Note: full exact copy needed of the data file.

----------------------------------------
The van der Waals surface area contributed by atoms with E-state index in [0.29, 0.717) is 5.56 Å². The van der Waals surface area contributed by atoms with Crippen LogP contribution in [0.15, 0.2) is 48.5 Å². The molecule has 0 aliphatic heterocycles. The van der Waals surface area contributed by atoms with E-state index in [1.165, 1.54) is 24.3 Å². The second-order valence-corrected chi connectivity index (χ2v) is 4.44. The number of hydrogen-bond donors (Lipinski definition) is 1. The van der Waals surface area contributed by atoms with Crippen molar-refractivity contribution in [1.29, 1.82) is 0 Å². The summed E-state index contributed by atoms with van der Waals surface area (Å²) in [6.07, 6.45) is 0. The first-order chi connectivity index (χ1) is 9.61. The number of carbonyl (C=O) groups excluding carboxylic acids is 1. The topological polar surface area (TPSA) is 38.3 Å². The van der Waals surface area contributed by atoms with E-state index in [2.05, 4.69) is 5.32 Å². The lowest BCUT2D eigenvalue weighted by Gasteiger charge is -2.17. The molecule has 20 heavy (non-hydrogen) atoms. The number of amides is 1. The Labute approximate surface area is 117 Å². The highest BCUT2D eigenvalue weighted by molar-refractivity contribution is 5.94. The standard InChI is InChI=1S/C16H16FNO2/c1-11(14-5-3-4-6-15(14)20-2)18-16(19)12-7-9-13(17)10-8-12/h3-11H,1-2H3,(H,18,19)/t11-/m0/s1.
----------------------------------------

The van der Waals surface area contributed by atoms with E-state index in [0.29, 0.717) is 5.56 Å². The van der Waals surface area contributed by atoms with Crippen LogP contribution in [0.15, 0.2) is 48.5 Å². The molecule has 0 aliphatic heterocycles. The van der Waals surface area contributed by atoms with E-state index in [1.165, 1.54) is 24.3 Å². The second-order valence-corrected chi connectivity index (χ2v) is 4.44. The number of hydrogen-bond donors (Lipinski definition) is 1. The van der Waals surface area contributed by atoms with Crippen molar-refractivity contribution in [1.29, 1.82) is 0 Å². The summed E-state index contributed by atoms with van der Waals surface area (Å²) in [6.07, 6.45) is 0. The first-order chi connectivity index (χ1) is 9.61. The number of carbonyl (C=O) groups excluding carboxylic acids is 1. The topological polar surface area (TPSA) is 38.3 Å². The van der Waals surface area contributed by atoms with E-state index in [2.05, 4.69) is 5.32 Å². The lowest BCUT2D eigenvalue weighted by Gasteiger charge is -2.17. The molecule has 20 heavy (non-hydrogen) atoms. The number of amides is 1. The Labute approximate surface area is 117 Å². The highest BCUT2D eigenvalue weighted by molar-refractivity contribution is 5.94. The standard InChI is InChI=1S/C16H16FNO2/c1-11(14-5-3-4-6-15(14)20-2)18-16(19)12-7-9-13(17)10-8-12/h3-11H,1-2H3,(H,18,19)/t11-/m0/s1.